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STEVE INSKEEP, HOST:

Hey, it's Friday, which means it's time for StoryCorps when we record everyday people across the country and hear some of their stories. Rick Bounds is a triathlete, but six years ago, he was diagnosed with a serious liver disease. His doctors told him that if he didn't have an immediate kidney and liver transplant, he would die. But they found a match and that's when Dorothy Biernack and her husband Marty entered his life.

DOROTHY BIERNACK: I woke up my husband. I said, you've got to get up. He had a construction company. I said, all your guys are going to be waiting for you. And then he stood up, and he turned around and looked at me, and said, baby, something doesn't feel right. He had a stroke, and by the time we got to the hospital they said there's nothing else they can do for him.

So one of the worst things I ever had to do was to open up that door with his mother and our children looking at me for hope. And I had to tell them that there was no hope. Within minutes of finding out that he was going to pass away, we decided to donate his kidneys and the liver. So why was it so important for you to meet me as your donor family?

RICK BOUNDS: I was struggling with the fact that I was allowed to live and someone passed. And I wanted a picture of the person who had been taken and allowed me to live.

BIERNACK: Were you surprised at how young I was when I walked in? Because a lot of times people expect the widow to be a little old lady walking in.

BOUNDS: Yes. It was hard for me because, here I was sitting across from you eating dinner with, you know, literally, parts of Marty in me, allowing me to be able to do that. And um, I think what set me at ease was your smile. Just like this morning when you got out of the car. You just have a real bright smile, and it just kind of allows people to relax.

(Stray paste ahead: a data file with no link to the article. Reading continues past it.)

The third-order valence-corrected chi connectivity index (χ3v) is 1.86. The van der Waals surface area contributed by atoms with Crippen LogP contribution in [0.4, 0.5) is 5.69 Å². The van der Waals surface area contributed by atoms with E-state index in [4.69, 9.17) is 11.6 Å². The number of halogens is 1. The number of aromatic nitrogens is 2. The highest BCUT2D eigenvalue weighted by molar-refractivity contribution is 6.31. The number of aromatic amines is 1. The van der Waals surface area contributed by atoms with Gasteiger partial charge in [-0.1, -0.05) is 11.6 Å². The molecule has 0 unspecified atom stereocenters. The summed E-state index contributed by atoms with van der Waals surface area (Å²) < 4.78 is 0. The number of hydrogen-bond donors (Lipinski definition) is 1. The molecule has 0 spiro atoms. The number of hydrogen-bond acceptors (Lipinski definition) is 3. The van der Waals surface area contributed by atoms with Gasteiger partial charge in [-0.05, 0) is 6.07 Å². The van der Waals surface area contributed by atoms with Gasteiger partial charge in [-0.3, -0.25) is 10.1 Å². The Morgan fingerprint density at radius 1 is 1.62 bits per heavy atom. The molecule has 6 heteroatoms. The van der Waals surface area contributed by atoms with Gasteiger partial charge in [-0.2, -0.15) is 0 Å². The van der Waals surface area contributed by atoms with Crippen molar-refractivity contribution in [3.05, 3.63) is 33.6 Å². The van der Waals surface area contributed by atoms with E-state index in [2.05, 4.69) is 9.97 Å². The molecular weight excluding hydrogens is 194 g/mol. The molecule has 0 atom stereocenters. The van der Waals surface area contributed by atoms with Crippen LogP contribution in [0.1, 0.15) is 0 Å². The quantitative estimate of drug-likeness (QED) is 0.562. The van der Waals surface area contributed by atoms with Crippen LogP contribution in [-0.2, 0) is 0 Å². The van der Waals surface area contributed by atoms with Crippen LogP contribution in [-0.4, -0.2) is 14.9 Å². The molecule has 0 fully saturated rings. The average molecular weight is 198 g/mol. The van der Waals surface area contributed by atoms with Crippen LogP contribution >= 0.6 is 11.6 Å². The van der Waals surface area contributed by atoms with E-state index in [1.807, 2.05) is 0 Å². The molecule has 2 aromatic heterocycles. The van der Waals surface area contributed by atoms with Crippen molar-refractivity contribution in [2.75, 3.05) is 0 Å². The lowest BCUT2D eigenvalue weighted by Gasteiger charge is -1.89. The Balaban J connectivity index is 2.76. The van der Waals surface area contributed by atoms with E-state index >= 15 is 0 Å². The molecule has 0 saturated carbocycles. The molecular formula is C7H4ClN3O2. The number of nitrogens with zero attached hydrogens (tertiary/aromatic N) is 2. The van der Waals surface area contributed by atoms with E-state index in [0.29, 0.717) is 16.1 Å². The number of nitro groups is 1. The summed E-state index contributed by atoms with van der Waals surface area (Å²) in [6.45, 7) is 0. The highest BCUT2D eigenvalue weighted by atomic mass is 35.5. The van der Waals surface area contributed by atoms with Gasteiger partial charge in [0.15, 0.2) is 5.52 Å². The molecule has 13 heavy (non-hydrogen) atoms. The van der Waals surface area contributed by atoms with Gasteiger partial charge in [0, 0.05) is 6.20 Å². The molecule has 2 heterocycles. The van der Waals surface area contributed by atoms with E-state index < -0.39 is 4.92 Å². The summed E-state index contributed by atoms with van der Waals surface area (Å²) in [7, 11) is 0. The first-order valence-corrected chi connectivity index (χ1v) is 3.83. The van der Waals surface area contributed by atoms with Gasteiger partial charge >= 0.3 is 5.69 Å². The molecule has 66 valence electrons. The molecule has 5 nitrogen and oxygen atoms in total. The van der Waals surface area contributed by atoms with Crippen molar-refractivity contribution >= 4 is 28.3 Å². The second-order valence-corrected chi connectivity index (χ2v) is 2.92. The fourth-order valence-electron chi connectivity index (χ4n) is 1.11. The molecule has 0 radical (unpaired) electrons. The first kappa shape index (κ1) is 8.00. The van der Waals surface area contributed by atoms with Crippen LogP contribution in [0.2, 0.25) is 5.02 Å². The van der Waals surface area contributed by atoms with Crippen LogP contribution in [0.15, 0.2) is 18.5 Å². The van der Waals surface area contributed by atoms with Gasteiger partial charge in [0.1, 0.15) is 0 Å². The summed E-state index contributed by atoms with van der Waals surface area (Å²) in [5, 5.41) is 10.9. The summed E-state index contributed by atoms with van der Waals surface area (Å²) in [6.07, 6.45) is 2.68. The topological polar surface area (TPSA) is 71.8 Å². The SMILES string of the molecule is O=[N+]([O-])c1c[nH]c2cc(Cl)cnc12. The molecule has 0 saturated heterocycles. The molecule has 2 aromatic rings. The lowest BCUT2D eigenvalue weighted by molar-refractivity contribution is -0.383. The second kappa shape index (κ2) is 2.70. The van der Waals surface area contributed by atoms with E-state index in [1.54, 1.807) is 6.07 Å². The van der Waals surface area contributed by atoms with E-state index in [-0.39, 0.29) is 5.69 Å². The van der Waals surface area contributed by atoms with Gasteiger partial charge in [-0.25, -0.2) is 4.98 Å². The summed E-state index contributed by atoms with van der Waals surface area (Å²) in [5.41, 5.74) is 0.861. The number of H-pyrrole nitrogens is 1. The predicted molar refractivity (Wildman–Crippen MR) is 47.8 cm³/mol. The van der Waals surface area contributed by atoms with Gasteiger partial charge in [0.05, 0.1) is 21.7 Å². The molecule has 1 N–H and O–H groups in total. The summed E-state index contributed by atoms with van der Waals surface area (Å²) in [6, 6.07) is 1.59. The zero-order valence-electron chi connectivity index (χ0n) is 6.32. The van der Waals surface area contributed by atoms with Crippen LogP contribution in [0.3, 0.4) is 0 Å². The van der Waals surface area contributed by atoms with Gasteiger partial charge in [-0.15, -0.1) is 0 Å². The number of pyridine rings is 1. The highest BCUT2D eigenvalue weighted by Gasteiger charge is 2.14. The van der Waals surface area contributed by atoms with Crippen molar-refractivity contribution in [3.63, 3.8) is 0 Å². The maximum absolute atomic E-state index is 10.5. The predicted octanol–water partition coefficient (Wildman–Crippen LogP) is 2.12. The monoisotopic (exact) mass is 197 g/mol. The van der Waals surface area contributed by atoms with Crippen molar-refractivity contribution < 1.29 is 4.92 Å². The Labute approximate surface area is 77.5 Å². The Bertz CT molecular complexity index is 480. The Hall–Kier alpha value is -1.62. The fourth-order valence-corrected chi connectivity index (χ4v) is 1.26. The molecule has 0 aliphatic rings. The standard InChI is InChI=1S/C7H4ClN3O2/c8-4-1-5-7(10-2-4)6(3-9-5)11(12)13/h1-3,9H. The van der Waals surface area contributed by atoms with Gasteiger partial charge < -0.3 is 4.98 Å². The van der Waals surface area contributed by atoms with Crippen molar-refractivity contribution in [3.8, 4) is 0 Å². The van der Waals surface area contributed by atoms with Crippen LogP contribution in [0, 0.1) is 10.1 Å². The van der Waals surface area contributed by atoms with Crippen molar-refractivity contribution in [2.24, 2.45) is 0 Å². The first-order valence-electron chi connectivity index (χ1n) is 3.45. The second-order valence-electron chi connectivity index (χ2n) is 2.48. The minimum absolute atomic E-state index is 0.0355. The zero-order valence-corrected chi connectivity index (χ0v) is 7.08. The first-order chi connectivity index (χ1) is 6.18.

And then, three days later, you decided to make the trip to go to the triathlon.

BIERNACK: My daughter came with me and we were waiting for you where?

BOUNDS: At the finish line with the picture of Marty.

BIERNACK: A big picture of Marty.

BOUNDS: I remember going up and giving you a hug, and some woman took that shot of you and I hugging. And you don't see our face, but you see Marty's face, peering out right at the camera.

BIERNACK: That picture means a lot to me, too, because all you can see is the person who brought us together.

BOUNDS: I visualize Marty as my angel.

BIERNACK: Yeah, I feel like Marty still has a purpose, to help you live your life, and see your grandchildren, and I couldn't ask anybody nicer to be able to live with my husband helping you.

BOUNDS: Thank you.

INSKEEP: Rick Bounds and Dorothy Biernack at StoryCorps in Baltimore. You can see their photo from the triathlon finish line at NPR.org. StoryCorps interviews are archived at the Library of Congress.

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